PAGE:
Dr. Castelletti continues with a list of other world premieres, her enthusiasm for the content demonstrating how proud she is of the team who brought The Three Palaces Festival online. From The Forgotten Fragments of a Symphony of Horror, a nod to German Expressionist film that was programed to coincide with Friday the 13th, to the phenomenal film direction and terrific playing of Out of the Cage, which moved across a plethora of soundworlds. 


Forgotten Fragments of a Symphony of Horror

Forgotten Framgements of a Symphony of Horror. Credit: Festivals Malta.


There was also The L’Isle Adam Choir Books, which gave an exclusive view of the most significant 16th century musical and liturgical collection housed in the grandeur of St John’s Co-Cathedral, and the harmonies of the ORA Singers coalescing in space in Re-Imaginings.  The festival also featured Powerplant, with the sometimes throbbing, sometimes otherworldly audio-visual performance of British percussionist Joby Burgess. The sensitive, playful, chamber music with Chamber Music at the Palace featured trios by Shostakovich and Bruch in Malta’s San Anton Palace almost gave reassurance during difficult times.

Rounding out the festival lineup was the boldness and majesty of the Malta Philharmonic Orchestra’s rendition of Beethoven’s Coriolan Overture, celebrating the composer’s 250th birthday, and the festival finale with Ronnie Scott’s All Stars Giants of Jazz

The challenge of an online festival is to not just make do with filming live events, but to use the medium to create something new and unexpected – to take a bad situation and create an experience that is in some respects more than a live performance. Although some of the intimacy may be lost, the digital platform breaks geographic boundaries and opens the festival concept to new curatorial approaches and a whole new potential audience viewing from the comfort of their homes. All performances are now available online, creating a legacy that can reach audiences worldwide.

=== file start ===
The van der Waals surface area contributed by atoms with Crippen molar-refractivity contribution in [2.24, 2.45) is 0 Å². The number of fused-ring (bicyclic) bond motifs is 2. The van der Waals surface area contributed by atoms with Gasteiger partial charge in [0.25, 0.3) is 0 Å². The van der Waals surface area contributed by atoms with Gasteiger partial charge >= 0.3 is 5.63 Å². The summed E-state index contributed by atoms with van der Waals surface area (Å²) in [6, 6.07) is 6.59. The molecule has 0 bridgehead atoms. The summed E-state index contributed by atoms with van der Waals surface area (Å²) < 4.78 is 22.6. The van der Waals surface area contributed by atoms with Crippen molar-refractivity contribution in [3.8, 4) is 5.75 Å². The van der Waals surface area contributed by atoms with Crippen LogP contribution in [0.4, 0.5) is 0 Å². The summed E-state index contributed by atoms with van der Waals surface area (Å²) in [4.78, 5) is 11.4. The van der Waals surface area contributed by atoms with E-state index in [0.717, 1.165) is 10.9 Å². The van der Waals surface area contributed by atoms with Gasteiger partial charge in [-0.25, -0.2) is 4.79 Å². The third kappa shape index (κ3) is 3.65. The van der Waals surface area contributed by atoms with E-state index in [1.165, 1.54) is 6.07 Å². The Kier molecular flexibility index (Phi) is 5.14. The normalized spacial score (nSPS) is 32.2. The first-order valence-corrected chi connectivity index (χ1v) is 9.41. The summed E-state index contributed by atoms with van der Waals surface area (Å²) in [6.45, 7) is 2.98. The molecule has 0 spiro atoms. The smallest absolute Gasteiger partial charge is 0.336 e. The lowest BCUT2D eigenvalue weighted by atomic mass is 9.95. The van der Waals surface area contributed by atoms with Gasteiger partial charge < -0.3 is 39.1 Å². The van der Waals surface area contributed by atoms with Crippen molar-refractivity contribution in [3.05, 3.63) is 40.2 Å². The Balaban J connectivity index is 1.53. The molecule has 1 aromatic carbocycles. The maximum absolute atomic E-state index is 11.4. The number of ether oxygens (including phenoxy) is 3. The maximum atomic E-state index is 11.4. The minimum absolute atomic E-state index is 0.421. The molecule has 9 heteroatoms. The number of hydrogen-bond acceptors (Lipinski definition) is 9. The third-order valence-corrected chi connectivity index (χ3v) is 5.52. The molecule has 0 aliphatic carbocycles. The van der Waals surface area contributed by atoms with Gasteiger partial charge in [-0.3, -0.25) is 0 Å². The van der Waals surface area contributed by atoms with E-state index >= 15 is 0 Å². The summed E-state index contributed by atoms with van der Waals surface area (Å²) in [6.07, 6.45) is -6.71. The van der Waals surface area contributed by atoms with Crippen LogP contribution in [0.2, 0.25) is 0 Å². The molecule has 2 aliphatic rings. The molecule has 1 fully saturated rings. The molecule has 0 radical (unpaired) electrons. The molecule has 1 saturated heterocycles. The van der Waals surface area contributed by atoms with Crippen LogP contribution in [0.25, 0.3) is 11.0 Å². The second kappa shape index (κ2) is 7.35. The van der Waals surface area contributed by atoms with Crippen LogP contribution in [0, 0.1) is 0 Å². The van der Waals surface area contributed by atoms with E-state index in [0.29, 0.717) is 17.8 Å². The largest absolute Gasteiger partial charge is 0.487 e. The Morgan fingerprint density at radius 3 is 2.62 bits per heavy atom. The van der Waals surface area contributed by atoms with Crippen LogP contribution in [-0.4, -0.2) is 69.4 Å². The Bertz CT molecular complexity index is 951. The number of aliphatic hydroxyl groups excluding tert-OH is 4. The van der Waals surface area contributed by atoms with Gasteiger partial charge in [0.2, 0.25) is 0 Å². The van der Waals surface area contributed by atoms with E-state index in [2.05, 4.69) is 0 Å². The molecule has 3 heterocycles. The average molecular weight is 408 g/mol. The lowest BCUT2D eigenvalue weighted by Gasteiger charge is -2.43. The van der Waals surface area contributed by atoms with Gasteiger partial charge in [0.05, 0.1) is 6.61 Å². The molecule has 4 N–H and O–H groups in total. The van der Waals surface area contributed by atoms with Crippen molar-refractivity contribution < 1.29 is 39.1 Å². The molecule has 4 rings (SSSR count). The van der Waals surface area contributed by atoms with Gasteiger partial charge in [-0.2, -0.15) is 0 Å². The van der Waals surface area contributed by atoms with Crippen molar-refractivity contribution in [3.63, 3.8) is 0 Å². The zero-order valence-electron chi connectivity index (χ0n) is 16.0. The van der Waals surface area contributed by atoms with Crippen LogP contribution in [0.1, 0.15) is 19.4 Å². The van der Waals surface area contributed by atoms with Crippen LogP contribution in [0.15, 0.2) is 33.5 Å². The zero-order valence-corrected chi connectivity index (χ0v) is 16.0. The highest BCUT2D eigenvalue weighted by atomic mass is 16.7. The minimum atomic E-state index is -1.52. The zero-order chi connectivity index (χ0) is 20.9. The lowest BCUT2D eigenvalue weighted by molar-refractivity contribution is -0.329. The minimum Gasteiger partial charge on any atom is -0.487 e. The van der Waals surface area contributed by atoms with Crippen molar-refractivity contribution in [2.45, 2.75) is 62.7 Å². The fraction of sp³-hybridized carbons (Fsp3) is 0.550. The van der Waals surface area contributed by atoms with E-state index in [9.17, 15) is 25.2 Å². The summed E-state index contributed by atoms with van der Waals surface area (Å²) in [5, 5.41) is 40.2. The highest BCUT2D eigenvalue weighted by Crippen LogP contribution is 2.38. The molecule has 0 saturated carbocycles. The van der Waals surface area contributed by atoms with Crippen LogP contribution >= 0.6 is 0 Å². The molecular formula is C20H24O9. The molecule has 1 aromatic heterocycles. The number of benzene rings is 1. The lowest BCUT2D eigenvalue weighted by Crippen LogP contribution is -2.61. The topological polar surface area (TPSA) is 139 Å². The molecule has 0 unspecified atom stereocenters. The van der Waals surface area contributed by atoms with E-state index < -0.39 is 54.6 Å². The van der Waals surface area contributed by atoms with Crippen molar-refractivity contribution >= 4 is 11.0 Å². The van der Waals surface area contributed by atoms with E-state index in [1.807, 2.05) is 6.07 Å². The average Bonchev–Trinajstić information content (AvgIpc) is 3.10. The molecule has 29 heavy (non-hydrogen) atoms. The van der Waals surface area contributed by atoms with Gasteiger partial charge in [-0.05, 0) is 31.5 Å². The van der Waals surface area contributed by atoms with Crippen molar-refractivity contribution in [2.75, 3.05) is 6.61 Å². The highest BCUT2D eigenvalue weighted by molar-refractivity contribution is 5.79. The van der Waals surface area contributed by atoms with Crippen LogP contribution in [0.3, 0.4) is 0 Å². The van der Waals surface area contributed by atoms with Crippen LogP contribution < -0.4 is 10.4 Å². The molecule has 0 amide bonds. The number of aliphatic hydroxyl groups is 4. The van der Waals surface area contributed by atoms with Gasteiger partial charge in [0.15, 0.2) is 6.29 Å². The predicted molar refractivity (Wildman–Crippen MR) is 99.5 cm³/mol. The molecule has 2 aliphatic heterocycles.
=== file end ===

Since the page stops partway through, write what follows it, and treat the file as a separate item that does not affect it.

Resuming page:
ORA Singers

ORA Singers. Credit: Festivals Malta


To get an understanding of how the shift to an online festival this year was experience by local audiences, we spoke to the Maltese culture critic and Three Palaces Festival reviewer Ramona Depares. “Of course,” she reflected, “nothing will ever compare to being seated in close proximity to the artists, taking in the gorgeous surroundings of the locations. However, I have to admit that, while I expected the festival to be reduced in impact due to its online nature, I couldn’t have been more wrong. The creative teams rose to the occasion admirably and I dare say that we were afforded access to locations that maybe otherwise would not have been possible, including away from these shores.”

The Three Palaces Festival brought Malta’s architectural heritage into our living rooms with beautiful and quality productions, but also reminded us of the spaces that could serve as stages for the arts that for now have been emptied. The importance of intimate live performances bestowed by niche cultural festivals like The Three Palaces Festival cannot be ignored. While the world looks for a way out of the current malaise of social distancing and lockdowns, I asked Depares if anything has been learned by the experience:  

“Now that we have discovered the advantages and attractions of online performances, I am very excited to discover whether next year this trend will continue”, she replied. “Of course, I look forward to the live events themselves, but I also wonder whether we will be lucky enough to enjoy a hybrid of both. I know that many who find themselves unable to attend physically would be overjoyed.”


Article kindly provided by Festivals Malta